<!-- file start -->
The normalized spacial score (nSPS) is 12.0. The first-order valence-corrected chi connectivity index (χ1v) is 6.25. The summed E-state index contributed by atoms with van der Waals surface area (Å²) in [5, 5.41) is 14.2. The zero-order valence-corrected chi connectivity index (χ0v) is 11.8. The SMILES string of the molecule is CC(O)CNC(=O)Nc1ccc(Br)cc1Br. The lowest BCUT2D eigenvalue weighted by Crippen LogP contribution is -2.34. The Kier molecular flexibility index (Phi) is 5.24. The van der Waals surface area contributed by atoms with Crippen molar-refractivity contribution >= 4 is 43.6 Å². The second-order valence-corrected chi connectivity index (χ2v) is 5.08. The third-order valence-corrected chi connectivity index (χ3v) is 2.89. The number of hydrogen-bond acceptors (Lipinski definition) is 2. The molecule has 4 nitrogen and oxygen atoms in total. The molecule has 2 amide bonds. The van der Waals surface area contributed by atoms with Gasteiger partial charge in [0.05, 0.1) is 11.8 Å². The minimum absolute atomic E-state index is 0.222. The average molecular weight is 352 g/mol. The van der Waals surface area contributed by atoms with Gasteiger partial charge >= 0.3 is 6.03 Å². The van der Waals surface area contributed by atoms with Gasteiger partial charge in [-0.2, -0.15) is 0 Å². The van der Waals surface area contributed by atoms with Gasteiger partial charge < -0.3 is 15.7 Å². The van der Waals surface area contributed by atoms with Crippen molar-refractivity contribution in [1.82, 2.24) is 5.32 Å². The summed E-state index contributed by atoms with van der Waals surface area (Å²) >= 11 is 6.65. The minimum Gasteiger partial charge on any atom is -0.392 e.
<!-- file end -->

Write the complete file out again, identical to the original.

The normalized spacial score (nSPS) is 12.0. The first-order valence-corrected chi connectivity index (χ1v) is 6.25. The summed E-state index contributed by atoms with van der Waals surface area (Å²) in [5, 5.41) is 14.2. The zero-order valence-corrected chi connectivity index (χ0v) is 11.8. The SMILES string of the molecule is CC(O)CNC(=O)Nc1ccc(Br)cc1Br. The lowest BCUT2D eigenvalue weighted by Crippen LogP contribution is -2.34. The Kier molecular flexibility index (Phi) is 5.24. The van der Waals surface area contributed by atoms with Crippen molar-refractivity contribution >= 4 is 43.6 Å². The second-order valence-corrected chi connectivity index (χ2v) is 5.08. The third-order valence-corrected chi connectivity index (χ3v) is 2.89. The number of hydrogen-bond acceptors (Lipinski definition) is 2. The molecule has 4 nitrogen and oxygen atoms in total. The molecule has 2 amide bonds. The van der Waals surface area contributed by atoms with Gasteiger partial charge in [0.05, 0.1) is 11.8 Å². The minimum absolute atomic E-state index is 0.222. The average molecular weight is 352 g/mol. The van der Waals surface area contributed by atoms with Gasteiger partial charge >= 0.3 is 6.03 Å². The van der Waals surface area contributed by atoms with Gasteiger partial charge in [-0.2, -0.15) is 0 Å². The van der Waals surface area contributed by atoms with Gasteiger partial charge < -0.3 is 15.7 Å². The van der Waals surface area contributed by atoms with Crippen molar-refractivity contribution in [1.82, 2.24) is 5.32 Å². The summed E-state index contributed by atoms with van der Waals surface area (Å²) >= 11 is 6.65. The minimum Gasteiger partial charge on any atom is -0.392 e.